Satirical and comical cruising novel marred by a somewhat uneven keel
Luxury cruises offer blackberries ?? too ripe actually? opportunities for comedy and satire: open bars and hearty buffets, onboard spas, fancy casinos and restaurants, guided shore tours and trinket-filled gift shops at every stop, not to mention the wide array of captive passengers and servants. Everything screams excessively. Comedians and satirists thrive on excess.
Montrealer Will Aitken has taken up the challenge of luxury cruises with his new book The Swells. It’s advertised as “dark and hilarious satire,” a billing it only partially satisfies. At times, it’s dark. It’s only sporadically hilarious (but often amusing). is scattered and uncertain.
The Swell starts brilliantly. Briony Paget, veteran travel writer, gets a phone call from her editor Gemma as she’s about to have dinner at a fancy, fancy restaurant. Their magazine was sold and renamed. In a conversation riddled with biz-spin and wacky malapropisms, Gemma quickly tricks Briony into accepting that she’ll write less (emphasizing ‘listicles’) and be paid a minimum, doomed to a life of lavishness. new homelessness.?? Other writers were summarily dismissed. Contemporary journalistic practices are carefully skewered here.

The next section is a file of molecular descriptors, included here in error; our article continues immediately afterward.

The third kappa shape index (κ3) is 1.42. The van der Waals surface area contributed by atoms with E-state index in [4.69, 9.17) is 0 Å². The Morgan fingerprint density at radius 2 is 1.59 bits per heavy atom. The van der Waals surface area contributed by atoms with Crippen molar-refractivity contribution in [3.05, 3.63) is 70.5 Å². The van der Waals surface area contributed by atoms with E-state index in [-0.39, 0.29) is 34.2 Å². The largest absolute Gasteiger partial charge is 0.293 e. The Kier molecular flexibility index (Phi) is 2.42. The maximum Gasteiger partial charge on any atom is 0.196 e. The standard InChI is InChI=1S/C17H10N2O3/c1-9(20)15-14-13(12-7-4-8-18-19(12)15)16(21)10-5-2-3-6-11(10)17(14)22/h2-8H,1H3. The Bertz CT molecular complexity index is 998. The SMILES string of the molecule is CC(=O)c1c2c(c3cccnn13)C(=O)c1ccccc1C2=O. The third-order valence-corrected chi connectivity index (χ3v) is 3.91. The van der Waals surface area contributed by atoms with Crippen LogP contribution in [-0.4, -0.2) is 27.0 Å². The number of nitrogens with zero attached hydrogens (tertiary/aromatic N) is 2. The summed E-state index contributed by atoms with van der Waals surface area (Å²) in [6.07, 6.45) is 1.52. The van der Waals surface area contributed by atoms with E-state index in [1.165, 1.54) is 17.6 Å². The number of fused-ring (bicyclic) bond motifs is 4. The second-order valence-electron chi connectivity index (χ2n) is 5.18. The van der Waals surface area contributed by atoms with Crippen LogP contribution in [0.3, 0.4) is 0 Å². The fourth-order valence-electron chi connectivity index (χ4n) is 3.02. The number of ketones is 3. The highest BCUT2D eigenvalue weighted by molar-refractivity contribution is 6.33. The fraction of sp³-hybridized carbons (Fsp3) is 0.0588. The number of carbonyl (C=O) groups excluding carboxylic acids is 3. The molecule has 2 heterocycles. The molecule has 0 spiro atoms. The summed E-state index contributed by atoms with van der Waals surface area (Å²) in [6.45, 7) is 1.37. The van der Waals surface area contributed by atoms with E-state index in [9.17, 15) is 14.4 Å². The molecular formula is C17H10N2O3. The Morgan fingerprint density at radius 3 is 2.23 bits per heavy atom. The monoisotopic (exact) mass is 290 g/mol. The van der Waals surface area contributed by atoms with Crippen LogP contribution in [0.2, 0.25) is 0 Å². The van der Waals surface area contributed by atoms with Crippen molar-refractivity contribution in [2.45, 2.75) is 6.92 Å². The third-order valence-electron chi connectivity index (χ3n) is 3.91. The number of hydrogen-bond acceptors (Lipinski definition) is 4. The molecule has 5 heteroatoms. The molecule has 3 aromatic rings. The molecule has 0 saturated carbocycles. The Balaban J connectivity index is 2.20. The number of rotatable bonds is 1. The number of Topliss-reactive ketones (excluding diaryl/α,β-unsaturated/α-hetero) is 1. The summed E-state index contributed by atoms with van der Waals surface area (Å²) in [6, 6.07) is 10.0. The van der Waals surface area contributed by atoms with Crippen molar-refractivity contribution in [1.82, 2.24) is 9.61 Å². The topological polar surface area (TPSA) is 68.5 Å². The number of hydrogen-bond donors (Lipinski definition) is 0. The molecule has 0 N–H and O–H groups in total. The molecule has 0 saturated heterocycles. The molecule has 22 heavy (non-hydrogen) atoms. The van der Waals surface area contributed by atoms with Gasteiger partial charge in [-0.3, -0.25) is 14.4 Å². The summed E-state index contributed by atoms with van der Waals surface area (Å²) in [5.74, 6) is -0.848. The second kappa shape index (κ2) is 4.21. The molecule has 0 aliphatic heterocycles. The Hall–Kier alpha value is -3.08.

Immediately taken on a mission on Emerald Tranquility, the most luxurious cruise ship afloat, Briony connects with tour guide Mimi and fellow journalist Gigot. They understand the situation: ??the more expensive the ship, the older the clientele.?? This is how satirical conflicts arise: hyper-rich old cretins, cynical authorities and downtrodden service personnel.
The obese captain of the ship Kartoffeln commands a security force of Uzi-toting ??Gummy Bears?? which depicts a pirate raid during an initiation costume ball. Blocked in their quest for “gold and the end of capitalism”,? the surviving pirates kidnap Gigot and escape. The rich offer to make a collection. A trickster who calls himself Little Buddha calms everyone down. From elementary to quirky, Aitken satirizes some obvious early touring goals.
At the heart of the novel is a high-low conflict between service personnel ?? confined to small airless quarters on Zircon deck and below?? and the wealthy passengers from the upper decks Lanvin, Limoges, Halston, etc. Downstairs, an aging lesbian, Mrs. Moore, has advised dark-skinned service staff on four previous trips on the rebellious principles of Franz Fanon. Taking Fanon to heart, the staff cause a power outage, a typhoon hits, and then the staff stage a mutiny, dispatching the captain and throwing him overboard.
In true satirical fashion, everything turns upside down. The servants become the privileged and the wealthy are forced to do all the odd jobs. And then the pirates attack again and chaos ensues. Not Saturnian, but again they are old people.